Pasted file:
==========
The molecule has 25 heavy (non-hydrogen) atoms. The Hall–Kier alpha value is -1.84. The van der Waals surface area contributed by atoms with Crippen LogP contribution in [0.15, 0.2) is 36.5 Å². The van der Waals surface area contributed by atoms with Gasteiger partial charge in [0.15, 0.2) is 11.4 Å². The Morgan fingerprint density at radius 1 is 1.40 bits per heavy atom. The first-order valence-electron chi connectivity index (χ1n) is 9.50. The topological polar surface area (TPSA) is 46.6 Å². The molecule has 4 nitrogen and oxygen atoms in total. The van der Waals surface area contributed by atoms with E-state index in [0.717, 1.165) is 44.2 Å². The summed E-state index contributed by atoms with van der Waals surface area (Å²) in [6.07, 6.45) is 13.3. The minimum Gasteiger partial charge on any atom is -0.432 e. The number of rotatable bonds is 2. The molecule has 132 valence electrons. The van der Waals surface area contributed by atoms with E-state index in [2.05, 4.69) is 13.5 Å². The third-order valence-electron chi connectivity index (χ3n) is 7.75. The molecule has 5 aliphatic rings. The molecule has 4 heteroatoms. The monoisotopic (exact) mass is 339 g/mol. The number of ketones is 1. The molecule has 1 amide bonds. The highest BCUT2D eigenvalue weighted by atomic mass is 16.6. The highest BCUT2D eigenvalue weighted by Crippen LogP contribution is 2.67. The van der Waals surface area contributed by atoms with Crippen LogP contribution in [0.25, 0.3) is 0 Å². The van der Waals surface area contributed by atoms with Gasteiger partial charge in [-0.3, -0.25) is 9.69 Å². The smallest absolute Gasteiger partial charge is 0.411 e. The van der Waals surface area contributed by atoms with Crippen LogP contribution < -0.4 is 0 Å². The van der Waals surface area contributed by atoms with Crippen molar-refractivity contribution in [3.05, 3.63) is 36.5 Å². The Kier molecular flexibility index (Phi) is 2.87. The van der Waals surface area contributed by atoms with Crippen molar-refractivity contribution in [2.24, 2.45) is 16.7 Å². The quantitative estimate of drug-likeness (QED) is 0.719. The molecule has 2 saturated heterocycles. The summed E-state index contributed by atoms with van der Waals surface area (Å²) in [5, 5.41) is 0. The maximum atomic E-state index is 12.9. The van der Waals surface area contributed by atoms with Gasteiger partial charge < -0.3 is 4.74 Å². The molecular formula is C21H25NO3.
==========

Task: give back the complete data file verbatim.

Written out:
The molecule has 25 heavy (non-hydrogen) atoms. The Hall–Kier alpha value is -1.84. The van der Waals surface area contributed by atoms with Crippen LogP contribution in [0.15, 0.2) is 36.5 Å². The van der Waals surface area contributed by atoms with Gasteiger partial charge in [0.15, 0.2) is 11.4 Å². The Morgan fingerprint density at radius 1 is 1.40 bits per heavy atom. The first-order valence-electron chi connectivity index (χ1n) is 9.50. The topological polar surface area (TPSA) is 46.6 Å². The molecule has 4 nitrogen and oxygen atoms in total. The van der Waals surface area contributed by atoms with E-state index in [0.717, 1.165) is 44.2 Å². The summed E-state index contributed by atoms with van der Waals surface area (Å²) in [6.07, 6.45) is 13.3. The minimum Gasteiger partial charge on any atom is -0.432 e. The number of rotatable bonds is 2. The molecule has 132 valence electrons. The van der Waals surface area contributed by atoms with E-state index in [2.05, 4.69) is 13.5 Å². The third-order valence-electron chi connectivity index (χ3n) is 7.75. The molecule has 5 aliphatic rings. The molecule has 4 heteroatoms. The monoisotopic (exact) mass is 339 g/mol. The number of ketones is 1. The molecule has 1 amide bonds. The highest BCUT2D eigenvalue weighted by atomic mass is 16.6. The highest BCUT2D eigenvalue weighted by Crippen LogP contribution is 2.67. The van der Waals surface area contributed by atoms with Crippen LogP contribution in [0.25, 0.3) is 0 Å². The van der Waals surface area contributed by atoms with Gasteiger partial charge in [-0.3, -0.25) is 9.69 Å². The smallest absolute Gasteiger partial charge is 0.411 e. The van der Waals surface area contributed by atoms with Crippen LogP contribution < -0.4 is 0 Å². The van der Waals surface area contributed by atoms with Crippen molar-refractivity contribution in [3.05, 3.63) is 36.5 Å². The Kier molecular flexibility index (Phi) is 2.87. The van der Waals surface area contributed by atoms with Crippen molar-refractivity contribution in [2.24, 2.45) is 16.7 Å². The quantitative estimate of drug-likeness (QED) is 0.719. The molecule has 2 saturated heterocycles. The summed E-state index contributed by atoms with van der Waals surface area (Å²) in [5, 5.41) is 0. The maximum atomic E-state index is 12.9. The van der Waals surface area contributed by atoms with Gasteiger partial charge < -0.3 is 4.74 Å². The molecular formula is C21H25NO3.